Other information collected for the strategic planning process comes from past performance and information collected from all stakeholders through a variety of means. These involve satisfaction surveys (patient, employees, physicians, community), focus groups with members of the community to determine issues of importance, and other means of listening to the expressed desires of the local community.

The competitive strategy is the organization’s plan for achieving its goals. It states what services will be provided to whom. It is decided on as a direct result of the information provided by the strategic analysis and environmental scan. The organization evaluates its mission, vision, and goals in light of the information provided by the environmental scan, the identified strengths and challenges, and the demand for service. Based on this competitive strategy, the organization makes a plan that allows it to take advantage of the identified strengths and needs of the various stakeholders. The product of this process is conclusions about what the organization must do as a result of the major issues and opportunities facing the organization. These conclusions include the overall accomplishments (or strategic goals) the organization should achieve.


According to Carter McNamara, the long- and short-term goals are the overall methods (or strategies) to achieve the strategic goals of the organization. An example of a short-term goal of an organization might be to improve performance on the Core Measure for Cardiac Failure, increasing from 80% to 85% compliance by the end of the year. A long-term goal might be to consistently perform at 98% to 100% at the end of 3 years. Goals should be designed and worded as much as possible to be Specific, Measurable, Acceptable to those working to achieve the goals, Realistic, Timely, Extending the capabilities of those working to achieve the goals, and Rewarding to them, as well. (A mnemonic for these criteria is “SMARTER.”)

Action Planning

Action planning is the process by which the specific goals are matched with each strategic goal. The overall organization-wide strategic goals cascade down to all departments and units and, in some cases, the individual employees. Action planning requires specifying expected outcomes with each strategic goal. These outcomes then form the basis of the performance scorecards used in most organizations. The anticipated outcomes are usually based on the competitive strategy of the organization and are often benchmarked against “best in class performers” or to where the organization wants to be in terms of performance.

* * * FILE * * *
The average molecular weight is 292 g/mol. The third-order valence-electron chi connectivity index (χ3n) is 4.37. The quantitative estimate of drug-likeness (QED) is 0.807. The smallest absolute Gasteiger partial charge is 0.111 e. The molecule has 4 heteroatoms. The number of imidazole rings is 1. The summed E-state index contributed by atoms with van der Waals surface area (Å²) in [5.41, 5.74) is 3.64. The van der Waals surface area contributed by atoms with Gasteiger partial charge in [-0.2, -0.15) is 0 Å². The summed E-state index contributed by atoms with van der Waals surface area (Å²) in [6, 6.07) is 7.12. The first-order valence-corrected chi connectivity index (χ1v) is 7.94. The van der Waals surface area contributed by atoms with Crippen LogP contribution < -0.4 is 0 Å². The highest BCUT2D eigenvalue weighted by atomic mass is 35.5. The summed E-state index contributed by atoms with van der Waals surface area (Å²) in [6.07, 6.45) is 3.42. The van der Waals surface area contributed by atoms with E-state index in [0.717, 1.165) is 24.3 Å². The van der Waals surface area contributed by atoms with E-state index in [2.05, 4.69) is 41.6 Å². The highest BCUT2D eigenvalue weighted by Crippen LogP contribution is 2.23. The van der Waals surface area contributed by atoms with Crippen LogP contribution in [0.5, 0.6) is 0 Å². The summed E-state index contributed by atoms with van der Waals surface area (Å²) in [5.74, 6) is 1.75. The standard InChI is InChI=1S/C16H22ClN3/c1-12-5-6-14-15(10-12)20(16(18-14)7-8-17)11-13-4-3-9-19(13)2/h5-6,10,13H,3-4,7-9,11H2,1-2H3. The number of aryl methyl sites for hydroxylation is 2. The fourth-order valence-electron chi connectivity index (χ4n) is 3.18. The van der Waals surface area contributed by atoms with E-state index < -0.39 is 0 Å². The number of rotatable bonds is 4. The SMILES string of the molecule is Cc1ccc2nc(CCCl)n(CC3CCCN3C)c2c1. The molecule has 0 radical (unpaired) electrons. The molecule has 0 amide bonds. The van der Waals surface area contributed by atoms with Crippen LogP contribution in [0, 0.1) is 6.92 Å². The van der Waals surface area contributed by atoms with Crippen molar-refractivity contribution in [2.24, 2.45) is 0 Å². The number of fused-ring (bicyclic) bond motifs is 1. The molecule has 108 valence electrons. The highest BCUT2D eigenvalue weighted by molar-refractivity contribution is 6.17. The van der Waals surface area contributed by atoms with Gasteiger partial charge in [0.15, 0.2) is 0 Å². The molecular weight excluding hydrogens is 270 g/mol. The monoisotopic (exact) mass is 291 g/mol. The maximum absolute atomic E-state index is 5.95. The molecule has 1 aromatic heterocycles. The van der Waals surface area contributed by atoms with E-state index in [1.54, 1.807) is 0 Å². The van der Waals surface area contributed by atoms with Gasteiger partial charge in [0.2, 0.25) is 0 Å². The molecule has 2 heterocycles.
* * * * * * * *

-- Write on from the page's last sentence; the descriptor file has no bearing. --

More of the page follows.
Often, each objective is associated with a tactic, which is one of the methods needed to reach an objective. Therefore, implementing a strategy typically involves implementing a set of tactics along the way—in that sense, a tactic is still a strategy but on a smaller scale.

Action planning also includes specifying responsibilities and timelines with each objective, or who needs to do what and by when. It should also include methods to monitor and evaluate the plan, which includes knowing how the organization will know who has done what and by when.

It is common to develop an annual plan (sometimes called the operational plan or management plan), which includes the strategic goals, strategies, objectives, responsibilities, and timelines that should be implemented in the coming year. These are the short-term goals of the organization. The difference between short- and long-term plans and objectives relates to the time expected to accomplish them. These times vary from institution to institution, but short-term plans usually extend up to 1 year. Long-term plans vary from 3 to 5 years.

Usually, budgets are included in the strategic and annual plan, and with individual departmental and unit plans. Budgets specify the funds needed for the resources that are necessary to implement the annual plan. Budgets also depict how the funds will be spent. (See Chapter 14 for information on budgets.)

The strategic planning process of NMMC is diagrammed in Figure 13-1, and an example of their broad strategic plan is shown in Figure 13-2. Note that the goals are formulated according to the critical success factors identified by the organization. The performance indicators list the measures that will be used to measure progress toward achievement of the goals. The benchmarks relate the performance of the competitors or “best in class,” and the targets are the short- and long-term goals.

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Dec 3, 2016 | Posted by in NURSING | Comments Off on Strategic Management and Planning